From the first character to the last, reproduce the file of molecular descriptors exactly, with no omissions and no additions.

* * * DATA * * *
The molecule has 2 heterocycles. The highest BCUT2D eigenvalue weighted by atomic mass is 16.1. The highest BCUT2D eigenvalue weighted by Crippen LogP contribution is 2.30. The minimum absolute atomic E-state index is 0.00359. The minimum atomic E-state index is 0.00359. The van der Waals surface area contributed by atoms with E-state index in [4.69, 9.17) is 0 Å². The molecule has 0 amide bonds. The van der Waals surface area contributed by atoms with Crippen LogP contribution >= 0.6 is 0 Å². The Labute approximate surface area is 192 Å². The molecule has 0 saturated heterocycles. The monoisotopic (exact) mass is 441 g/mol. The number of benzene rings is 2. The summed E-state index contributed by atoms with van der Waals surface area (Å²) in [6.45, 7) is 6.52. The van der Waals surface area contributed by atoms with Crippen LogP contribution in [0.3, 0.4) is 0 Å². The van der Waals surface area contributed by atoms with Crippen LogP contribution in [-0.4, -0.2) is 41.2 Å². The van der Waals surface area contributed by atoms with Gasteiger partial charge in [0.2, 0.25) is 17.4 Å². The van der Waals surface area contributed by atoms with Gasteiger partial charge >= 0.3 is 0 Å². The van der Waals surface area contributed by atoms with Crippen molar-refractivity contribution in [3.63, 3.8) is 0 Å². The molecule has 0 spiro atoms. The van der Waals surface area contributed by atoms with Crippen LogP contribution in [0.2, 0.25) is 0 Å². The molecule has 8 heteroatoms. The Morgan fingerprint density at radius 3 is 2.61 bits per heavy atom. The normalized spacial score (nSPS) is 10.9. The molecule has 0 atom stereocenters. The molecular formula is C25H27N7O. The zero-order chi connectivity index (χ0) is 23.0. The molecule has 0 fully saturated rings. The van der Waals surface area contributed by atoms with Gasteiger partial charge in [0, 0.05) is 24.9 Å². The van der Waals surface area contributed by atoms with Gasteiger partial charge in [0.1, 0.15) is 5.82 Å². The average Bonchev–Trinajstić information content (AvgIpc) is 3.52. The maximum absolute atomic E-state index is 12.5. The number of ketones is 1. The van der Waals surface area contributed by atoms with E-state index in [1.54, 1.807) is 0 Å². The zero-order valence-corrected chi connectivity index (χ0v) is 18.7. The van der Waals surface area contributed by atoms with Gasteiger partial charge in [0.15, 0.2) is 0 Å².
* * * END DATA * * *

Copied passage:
The molecule has 2 heterocycles. The highest BCUT2D eigenvalue weighted by atomic mass is 16.1. The highest BCUT2D eigenvalue weighted by Crippen LogP contribution is 2.30. The minimum absolute atomic E-state index is 0.00359. The minimum atomic E-state index is 0.00359. The van der Waals surface area contributed by atoms with E-state index in [4.69, 9.17) is 0 Å². The molecule has 0 amide bonds. The van der Waals surface area contributed by atoms with Crippen LogP contribution >= 0.6 is 0 Å². The Labute approximate surface area is 192 Å². The molecule has 0 saturated heterocycles. The monoisotopic (exact) mass is 441 g/mol. The number of benzene rings is 2. The summed E-state index contributed by atoms with van der Waals surface area (Å²) in [6.45, 7) is 6.52. The van der Waals surface area contributed by atoms with Crippen LogP contribution in [0.3, 0.4) is 0 Å². The van der Waals surface area contributed by atoms with Crippen LogP contribution in [-0.4, -0.2) is 41.2 Å². The van der Waals surface area contributed by atoms with Gasteiger partial charge in [0.2, 0.25) is 17.4 Å². The van der Waals surface area contributed by atoms with Gasteiger partial charge >= 0.3 is 0 Å². The van der Waals surface area contributed by atoms with Crippen molar-refractivity contribution in [3.63, 3.8) is 0 Å². The molecule has 0 spiro atoms. The van der Waals surface area contributed by atoms with Crippen LogP contribution in [0.2, 0.25) is 0 Å². The molecule has 8 heteroatoms. The Morgan fingerprint density at radius 3 is 2.61 bits per heavy atom. The normalized spacial score (nSPS) is 10.9. The molecule has 0 atom stereocenters. The molecular formula is C25H27N7O. The zero-order chi connectivity index (χ0) is 23.0. The molecule has 0 fully saturated rings. The van der Waals surface area contributed by atoms with Gasteiger partial charge in [0, 0.05) is 24.9 Å². The van der Waals surface area contributed by atoms with Gasteiger partial charge in [0.1, 0.15) is 5.82 Å². The average Bonchev–Trinajstić information content (AvgIpc) is 3.52. The maximum absolute atomic E-state index is 12.5. The number of ketones is 1. The van der Waals surface area contributed by atoms with E-state index in [1.54, 1.807) is 0 Å². The zero-order valence-corrected chi connectivity index (χ0v) is 18.7. The van der Waals surface area contributed by atoms with Gasteiger partial charge in [0.15, 0.2) is 0 Å².